Counsel for appellant objected on confrontation grounds, stating that appellant would be denied the opportunity to cross-examine Powell. The trial court agreed with the State that Carter could testify as to what Powell said and did, agreeing with the State that appellant had made adoptive admissions. Other witnesses testified to much of the same exchange between Powell and appellant that Carter observed. One witness, Charles Armstrong, testified that appellant admitted being present during the murder and stated that "Lonnie said that he (victim) came up to, he came up to him (appellant) and begged him not to kill him, and then they said just pulled back his head, put the gun up to it and says his head just exploded."

We have held in earlier cases that while testimony such as recited above is clearly hearsay, the declarations are admissible, in context with the replies, to disclose the defendant's tacit admission. Robinson v. State, (1977) 266 Ind. 604, 365 N.E.2d 1218; Jethroe v. State, (1974) 262 Ind. 505, 319 N.E.2d 133; Robinson v. State, (1974) 262 Ind. 463, 317 N.E.2d 850; Diamond v. State, (1924) 195 Ind. 285, 144 N.E. 466. It is the failure of a defendant to deny involvement that is significant; an equivocal or evasive response may be used against him. In the case at bar, after Powell stated that he loved the way appellant beat and stabbed the victim, appellant responded by handclapping with Powell, nodding his head, and grinning. Under the circumstances, a reasonable person, if innocent, would have denied such accusations. In addition, the direct admission by appellant to Armstrong of appellant's criminal involvement gives meaning and shows affirmation of the statements made by Powell in the presence of appellant. See Lynk v. State, (1979) Ind., 393 N.E.2d 751. Appellant's actions standing alone have little meaning and require Powell's statements to make them capable of being understood by the jury.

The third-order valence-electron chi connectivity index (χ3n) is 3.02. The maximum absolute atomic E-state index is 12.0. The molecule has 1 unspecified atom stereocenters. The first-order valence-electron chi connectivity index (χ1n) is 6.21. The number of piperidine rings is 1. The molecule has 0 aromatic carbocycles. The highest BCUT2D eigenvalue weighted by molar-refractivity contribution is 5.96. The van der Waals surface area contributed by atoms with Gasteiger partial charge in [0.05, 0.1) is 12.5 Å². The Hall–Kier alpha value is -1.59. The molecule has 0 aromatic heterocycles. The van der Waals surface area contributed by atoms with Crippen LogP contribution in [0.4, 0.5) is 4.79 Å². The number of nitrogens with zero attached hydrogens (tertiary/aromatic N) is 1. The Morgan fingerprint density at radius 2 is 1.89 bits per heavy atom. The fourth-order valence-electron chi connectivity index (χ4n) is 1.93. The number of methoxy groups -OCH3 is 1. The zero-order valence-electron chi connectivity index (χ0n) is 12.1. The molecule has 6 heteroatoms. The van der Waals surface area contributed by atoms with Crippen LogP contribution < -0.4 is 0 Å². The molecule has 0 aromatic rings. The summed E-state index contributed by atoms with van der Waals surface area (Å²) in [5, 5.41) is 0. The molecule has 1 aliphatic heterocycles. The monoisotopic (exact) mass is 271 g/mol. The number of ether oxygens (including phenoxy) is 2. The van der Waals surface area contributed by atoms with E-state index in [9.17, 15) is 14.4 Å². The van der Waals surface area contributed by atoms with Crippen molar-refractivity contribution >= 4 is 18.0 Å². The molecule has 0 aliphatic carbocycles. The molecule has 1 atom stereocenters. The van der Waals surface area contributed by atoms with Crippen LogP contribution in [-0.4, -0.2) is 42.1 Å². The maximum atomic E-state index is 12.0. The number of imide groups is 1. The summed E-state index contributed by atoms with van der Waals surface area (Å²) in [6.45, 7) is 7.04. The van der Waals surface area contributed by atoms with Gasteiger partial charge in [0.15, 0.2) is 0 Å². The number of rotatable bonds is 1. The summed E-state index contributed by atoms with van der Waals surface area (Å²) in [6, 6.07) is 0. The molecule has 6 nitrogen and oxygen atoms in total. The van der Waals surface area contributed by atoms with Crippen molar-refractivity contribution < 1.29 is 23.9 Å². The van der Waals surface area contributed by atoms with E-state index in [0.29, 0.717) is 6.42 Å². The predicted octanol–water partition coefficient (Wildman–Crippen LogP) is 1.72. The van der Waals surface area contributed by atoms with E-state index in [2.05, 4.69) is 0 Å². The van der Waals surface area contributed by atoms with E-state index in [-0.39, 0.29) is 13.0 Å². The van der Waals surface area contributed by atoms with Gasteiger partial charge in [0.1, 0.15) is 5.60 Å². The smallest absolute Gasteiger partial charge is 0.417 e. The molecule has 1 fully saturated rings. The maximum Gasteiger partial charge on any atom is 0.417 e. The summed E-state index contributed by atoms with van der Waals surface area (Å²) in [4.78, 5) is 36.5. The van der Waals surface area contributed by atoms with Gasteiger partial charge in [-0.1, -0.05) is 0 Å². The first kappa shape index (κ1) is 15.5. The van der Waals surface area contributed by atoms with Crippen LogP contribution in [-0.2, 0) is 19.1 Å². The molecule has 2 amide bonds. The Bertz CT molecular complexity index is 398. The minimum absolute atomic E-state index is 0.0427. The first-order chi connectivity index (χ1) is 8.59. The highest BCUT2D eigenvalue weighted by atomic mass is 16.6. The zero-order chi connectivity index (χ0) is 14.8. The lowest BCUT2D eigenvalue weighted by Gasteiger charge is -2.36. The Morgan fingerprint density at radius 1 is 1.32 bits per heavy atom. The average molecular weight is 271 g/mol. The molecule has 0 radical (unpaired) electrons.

Appellant also argues that the trial court erred, even if the adoptive admissions were admissible, by not limiting the witnesses' testimony to Powell's statements as to what appellant purportedly did and excluding testimony relating to what Powell said that he personally did. This is in reference to the statement by Powell that he (Powell) shot the victim in the head. Appellant cannot point to any error caused by allowing such evidence to be introduced except that it should not have been permitted. Such testimony is admissible in order to give the triers of fact the best opportunity to weigh the truthfulness of the declarations by giving them a complete picture of what happened on the night of the murder. The admission would be more damaging to Powell than it ever would be to appellant. There was no error in admitting statements concerning Powell's personal actions.


Appellant's third argument deals with the testimony of Dr. James Benz. Appellant alleges that it was error to allow Dr. Benz to testify on the basis of another doctor's written autopsy report. The autopsy report was written by Dr. Higinio Esparza, who died before the trial began. Dr. Benz was the supervisor of the doctors performing autopsies in Marion County General Hospital. During the trial, Dr. Benz testified that after reading the autopsy report, it was his opinion that the cause of death was due to the firing of a bullet into the victim's head. The autopsy report was not put into evidence.

Appellant argues that the doctor's testimony should not have been admitted since no co-defendant testified against appellant, no other eyewitness testified, and since the evidence suggested that the victim was not...